Ugh, another business trip. Waking up before dawn to go to the airport, squeezing into a coach seat, running into a business meeting, going back to the hotel, grabbing a quick bite of bad food, working until midnight to prepare for the next day’s meeting, putting out new clothes and packing the rest, setting your alarm for an ungodly time in the morning, and collapsing asleep. Rinse, repeat.
What’s worse about all of this when you’re an entrepreneur is that this decidedly unpleasant experience can cost way too much money. You know about many of the cost-saving solutions – credit cards for collecting miles, online ticket buying, not checking your bags, home rentals on Airbnb and VRBO – but it can be tough to figure out when to use which tools.
Rather than rushing plan your travel itineraries days before you have to leave, take some time to think about what your needs are going to be over the next few months and then implement a coherent strategy. Here are five guidelines for cost-effective travel planning:
- Before you sign up for credit cards that give you miles or points, figure out what your travel needs are. If you live in a city that is served predominantly by one airline or if your most important client lives in a city that is serviced by only one carrier, it may very well be worth it for you to get a credit card that gives you points towards that specific airline. If you fly a variety of different carriers, however, a more general rewards card may be worthwhile. For example, a Starwood Preferred Guest card could come in handy if you frequently travel to cities where hotel rates are high. Additionally, you can trade in some of those points for flights as well.
- When possible, plan ahead. It’s easier to manage travel costs when you can plan ahead. Airline prices are cheaper when purchased between one and three months in advance. Cheap but decent hotels have more availability when you call sooner rather than later. If you are trying to meet with multiple clients, they will likely have more flexibility to meet with you if you plan further out. Don’t go too far ahead, though; you might spend money unnecessarily by buying tickets too far into the future. Instead, use online tools to try to find the best flight prices. These tools include fare trackers and predictive methods such as the ones available on Kayak.com.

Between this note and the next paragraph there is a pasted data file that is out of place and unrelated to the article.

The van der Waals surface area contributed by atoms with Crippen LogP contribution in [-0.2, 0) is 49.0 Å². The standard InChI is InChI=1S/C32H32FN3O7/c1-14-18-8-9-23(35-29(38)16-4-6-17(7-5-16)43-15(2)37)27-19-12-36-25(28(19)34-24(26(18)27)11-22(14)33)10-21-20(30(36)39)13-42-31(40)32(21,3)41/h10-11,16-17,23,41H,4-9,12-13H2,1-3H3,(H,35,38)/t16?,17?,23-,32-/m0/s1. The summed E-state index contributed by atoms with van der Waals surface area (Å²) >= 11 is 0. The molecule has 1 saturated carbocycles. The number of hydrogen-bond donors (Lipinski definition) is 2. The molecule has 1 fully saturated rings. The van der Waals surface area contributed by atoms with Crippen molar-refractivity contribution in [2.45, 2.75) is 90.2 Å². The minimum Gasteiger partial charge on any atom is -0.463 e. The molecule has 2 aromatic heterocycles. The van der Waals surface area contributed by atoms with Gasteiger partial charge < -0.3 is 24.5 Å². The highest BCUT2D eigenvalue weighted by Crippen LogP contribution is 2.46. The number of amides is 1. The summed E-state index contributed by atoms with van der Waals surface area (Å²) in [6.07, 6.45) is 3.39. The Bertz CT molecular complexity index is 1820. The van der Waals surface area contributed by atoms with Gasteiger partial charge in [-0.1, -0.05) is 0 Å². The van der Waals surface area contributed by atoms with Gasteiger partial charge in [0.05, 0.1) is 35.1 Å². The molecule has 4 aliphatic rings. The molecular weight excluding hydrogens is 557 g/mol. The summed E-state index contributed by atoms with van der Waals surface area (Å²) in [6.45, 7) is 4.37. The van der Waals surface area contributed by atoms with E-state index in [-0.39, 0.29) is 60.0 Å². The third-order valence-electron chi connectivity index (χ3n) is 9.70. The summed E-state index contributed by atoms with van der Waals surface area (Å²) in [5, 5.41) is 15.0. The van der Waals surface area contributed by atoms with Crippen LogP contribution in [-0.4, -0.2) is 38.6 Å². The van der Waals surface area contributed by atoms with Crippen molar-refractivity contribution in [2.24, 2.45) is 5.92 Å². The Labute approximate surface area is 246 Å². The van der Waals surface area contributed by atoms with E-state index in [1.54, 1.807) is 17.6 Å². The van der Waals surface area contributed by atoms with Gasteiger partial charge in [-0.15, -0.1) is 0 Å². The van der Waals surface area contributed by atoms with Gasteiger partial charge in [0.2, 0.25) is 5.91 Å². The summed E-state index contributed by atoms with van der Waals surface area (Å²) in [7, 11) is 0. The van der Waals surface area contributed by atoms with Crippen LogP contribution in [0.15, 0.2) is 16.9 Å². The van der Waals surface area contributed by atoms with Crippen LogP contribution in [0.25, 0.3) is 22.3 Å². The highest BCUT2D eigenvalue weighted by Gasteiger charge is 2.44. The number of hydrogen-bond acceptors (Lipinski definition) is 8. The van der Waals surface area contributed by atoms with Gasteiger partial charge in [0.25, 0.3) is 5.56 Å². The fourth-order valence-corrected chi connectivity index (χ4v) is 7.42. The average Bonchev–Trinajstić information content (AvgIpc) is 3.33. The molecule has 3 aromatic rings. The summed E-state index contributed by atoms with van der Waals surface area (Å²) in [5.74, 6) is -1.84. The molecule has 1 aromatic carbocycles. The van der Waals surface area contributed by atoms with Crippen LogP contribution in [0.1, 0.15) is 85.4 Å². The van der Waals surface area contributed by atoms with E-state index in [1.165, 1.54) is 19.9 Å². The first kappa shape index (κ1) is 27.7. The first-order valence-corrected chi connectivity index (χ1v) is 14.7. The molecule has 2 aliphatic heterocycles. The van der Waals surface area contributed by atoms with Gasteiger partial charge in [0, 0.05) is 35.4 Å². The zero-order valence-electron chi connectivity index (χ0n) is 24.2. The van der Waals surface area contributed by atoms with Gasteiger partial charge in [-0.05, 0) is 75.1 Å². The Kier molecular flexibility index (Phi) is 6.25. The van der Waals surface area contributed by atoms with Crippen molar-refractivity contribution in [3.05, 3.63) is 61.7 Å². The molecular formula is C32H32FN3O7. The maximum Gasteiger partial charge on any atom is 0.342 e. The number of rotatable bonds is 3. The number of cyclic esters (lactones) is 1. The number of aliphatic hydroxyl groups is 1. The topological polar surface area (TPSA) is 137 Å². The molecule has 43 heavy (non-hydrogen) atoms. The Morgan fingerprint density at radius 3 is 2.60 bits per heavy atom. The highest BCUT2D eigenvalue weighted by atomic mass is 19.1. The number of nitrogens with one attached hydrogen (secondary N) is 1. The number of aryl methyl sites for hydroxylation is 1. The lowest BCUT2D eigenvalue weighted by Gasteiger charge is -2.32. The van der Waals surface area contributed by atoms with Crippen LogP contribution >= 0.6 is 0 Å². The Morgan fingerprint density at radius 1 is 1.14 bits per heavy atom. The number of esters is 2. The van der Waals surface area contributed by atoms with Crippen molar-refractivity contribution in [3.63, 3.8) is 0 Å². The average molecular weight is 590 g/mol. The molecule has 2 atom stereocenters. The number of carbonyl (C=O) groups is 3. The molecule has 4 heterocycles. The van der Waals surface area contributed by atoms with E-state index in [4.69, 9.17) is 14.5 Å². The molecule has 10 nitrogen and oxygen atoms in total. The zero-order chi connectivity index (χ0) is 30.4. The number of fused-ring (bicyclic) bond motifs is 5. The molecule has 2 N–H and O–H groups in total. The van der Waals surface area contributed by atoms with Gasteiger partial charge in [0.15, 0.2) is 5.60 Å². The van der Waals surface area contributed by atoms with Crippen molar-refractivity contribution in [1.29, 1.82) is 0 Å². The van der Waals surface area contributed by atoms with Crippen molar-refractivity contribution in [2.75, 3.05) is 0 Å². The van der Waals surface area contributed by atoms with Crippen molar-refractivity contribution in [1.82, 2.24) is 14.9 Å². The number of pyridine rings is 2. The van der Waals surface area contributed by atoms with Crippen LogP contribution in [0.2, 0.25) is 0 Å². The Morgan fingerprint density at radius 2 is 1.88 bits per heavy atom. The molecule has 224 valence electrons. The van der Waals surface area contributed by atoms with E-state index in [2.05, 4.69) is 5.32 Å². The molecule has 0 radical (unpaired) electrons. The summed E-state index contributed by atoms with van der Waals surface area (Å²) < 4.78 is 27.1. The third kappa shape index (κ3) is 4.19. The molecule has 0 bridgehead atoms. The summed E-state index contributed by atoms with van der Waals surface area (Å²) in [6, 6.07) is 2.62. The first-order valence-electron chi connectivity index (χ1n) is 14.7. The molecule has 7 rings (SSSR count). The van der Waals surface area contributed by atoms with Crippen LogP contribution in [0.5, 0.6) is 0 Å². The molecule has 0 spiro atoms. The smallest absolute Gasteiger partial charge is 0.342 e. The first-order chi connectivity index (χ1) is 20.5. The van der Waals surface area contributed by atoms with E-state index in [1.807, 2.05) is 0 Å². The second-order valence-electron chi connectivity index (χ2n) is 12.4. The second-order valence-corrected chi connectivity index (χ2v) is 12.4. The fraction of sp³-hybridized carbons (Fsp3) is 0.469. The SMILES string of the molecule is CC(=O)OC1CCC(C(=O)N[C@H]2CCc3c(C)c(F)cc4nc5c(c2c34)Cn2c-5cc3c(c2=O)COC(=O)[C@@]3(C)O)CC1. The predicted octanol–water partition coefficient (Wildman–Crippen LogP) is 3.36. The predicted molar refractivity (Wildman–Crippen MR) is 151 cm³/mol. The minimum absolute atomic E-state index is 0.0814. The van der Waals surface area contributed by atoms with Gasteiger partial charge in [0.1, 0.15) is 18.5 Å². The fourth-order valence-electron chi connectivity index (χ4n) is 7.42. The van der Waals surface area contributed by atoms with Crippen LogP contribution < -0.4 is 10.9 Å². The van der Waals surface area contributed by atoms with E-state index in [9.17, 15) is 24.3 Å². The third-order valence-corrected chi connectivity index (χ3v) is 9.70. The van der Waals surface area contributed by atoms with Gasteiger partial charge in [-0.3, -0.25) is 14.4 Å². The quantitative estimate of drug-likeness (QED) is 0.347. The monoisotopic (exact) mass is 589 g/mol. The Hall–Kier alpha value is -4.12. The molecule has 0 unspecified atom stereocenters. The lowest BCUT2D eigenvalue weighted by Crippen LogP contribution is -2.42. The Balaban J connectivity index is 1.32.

- When you can’t plan ahead, use other resources. Some websites like LastMinuteTravel.com, HotWire.com, and TravelZoo.com offer last minute travel deals on flights, hotels, and even car rentals, cruises, and other vacation packages. If it’s too late to book in advance, use your frequent flyer miles when purchasing a plane ticket to save yourself some money. If all of your favorite hotels are booked, consider using sites like Airbnb or VRBO, where you can rent a room, apartment, or house directly from the property owners.
- Travel light and use public transportation when you can. Try to travel with just one roller bag and a small carry-on, purse, or briefcase for essential items like your cellphone, wallet, and important business documents. There are many reasons to travel light: many airlines charge extra fees for checked bags, waiting at baggage claim takes time, and once you hit the ground, your options for getting around are reduced if you have to lug around large bags. Consider public transportation when traveling form the airport to your hotel. Often, the most expensive cab ride you can take is from the airport to the hotel and back. Many cities offer a public transportation option to major metropolitan hubs, like taking the AirTrain from JFK to Penn Station in New York City, the BART from SFO to downtown San Francisco, or the Heathrow Express from Heathrow to Paddington Station in London. Avoid renting a car if possible. For short local trips at your destination, consider mass transit, ride sharing, or a taxi.
- Don’t rely on the hotel concierge to figure out where to eat. Hotel restaurants tend to be overly expensive and concierges often seem to recommend the same restaurants to all travelers. Use websites like Yelp and Google to find restaurants near your hotel with food in your price range. If you use Airbnb or a similar rental site, you can also save money by picking up light groceries and cooking food in the kitchen you have available. If you are short on time, picking up pre-made or simple meals and microwaving them back at your rental will still be less expensive than eating out for every meal.
Travel is essential for entrepreneurs to meet clients and business partners. It can be a headache, but, with a little planning, at least it doesn’t have to be expensive.
This article was written by Eric Wall from Business2Community and was legally licensed through the NewsCred publisher network.